Owing to the nature of the trial, participants could not be blind to their allocation. There was one researcher recruiting, delivering the intervention, and assessing outcomes and thus it was not possible for them to be blind to intervention allocation.
The primary outcome was the number of feasibility criteria successfully met. Feasibility outcomes were assessed using descriptive statistics and evaluated according to the success criteria outlined in table 1. The number of criteria met was then assessed in line with the prespecified classification system.
The secondary outcomes included parent and child mental health. The initial plan was to assess changes in mental health outcomes from baseline to follow-up across both groups. However, as it did not prove feasible to collect baseline data within the specified time frame, we focused solely on the 3–6-month outcome data. Outcomes were assessed using total symptom scores. Descriptive data and effect sizes (Cohen's d) based on bootstrapped SDs of continuous data are reported. We intended to conduct supplementary analyses involving a 2 (stress: high stress vs low stress)×2 (group: intervention vs TAU) exploration of the role of parental stress on the efficacy of the intervention. However, this was precluded due to the small sample size.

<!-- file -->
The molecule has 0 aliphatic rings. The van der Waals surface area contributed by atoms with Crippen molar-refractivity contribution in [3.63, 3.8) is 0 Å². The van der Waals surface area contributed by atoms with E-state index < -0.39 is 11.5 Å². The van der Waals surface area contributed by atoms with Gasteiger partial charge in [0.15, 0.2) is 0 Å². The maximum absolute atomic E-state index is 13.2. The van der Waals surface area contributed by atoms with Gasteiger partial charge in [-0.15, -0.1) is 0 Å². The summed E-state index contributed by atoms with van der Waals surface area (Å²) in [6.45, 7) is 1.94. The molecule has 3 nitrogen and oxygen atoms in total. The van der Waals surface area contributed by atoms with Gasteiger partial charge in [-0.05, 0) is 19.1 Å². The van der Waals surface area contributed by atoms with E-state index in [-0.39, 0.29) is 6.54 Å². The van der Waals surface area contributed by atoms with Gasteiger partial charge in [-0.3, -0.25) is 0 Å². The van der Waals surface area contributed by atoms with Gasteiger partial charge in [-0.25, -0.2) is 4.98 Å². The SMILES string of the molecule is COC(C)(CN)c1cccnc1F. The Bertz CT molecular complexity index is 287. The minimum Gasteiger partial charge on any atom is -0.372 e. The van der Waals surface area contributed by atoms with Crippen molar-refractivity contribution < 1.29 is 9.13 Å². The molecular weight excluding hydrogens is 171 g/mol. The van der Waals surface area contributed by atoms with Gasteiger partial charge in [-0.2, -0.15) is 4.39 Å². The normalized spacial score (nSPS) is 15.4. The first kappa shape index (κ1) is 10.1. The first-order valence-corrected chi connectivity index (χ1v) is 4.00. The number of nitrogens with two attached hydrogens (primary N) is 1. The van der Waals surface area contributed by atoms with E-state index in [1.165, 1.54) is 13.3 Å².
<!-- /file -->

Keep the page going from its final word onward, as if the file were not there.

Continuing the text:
Figure 1 outlines the number of parent–child pairs randomly assigned, those receiving the intended treatment, losses and exclusions after randomisation, and those analysed (with reference to secondary outcome follow-up data).
Eligible parent–child pairs were recruited from November 2012 to February 2014. Follow-up began in March 2013 and ended in July 2014. Families were approached for follow-up 3–6 months following their child's discharge from PICU: the median time from discharge to follow-up was 5 months (150 days; range 101–245 days).
The mental health outcome data were assessed on an intention-to-treat basis and involved all parent–child pairs randomly assigned and providing follow-up data (17 in the intervention and 6 in TAU for parent reported data). Two parents in the intervention group were considered protocol violators as they did not receive the second phase of the intervention (ie, the telephone call), but they remained in the analyses as they provided follow-up data.
Characteristics of the parents that provided data and their children, split by trial arm, are presented in table 2 and include age, gender, ethnicity, language, length of hospital stay, illness severity scores (PIM231) and parental stress scores.
Outcomes and estimations
Met and unmet outcomes together with suggested modifications/protocol amendments are outlined in table 1.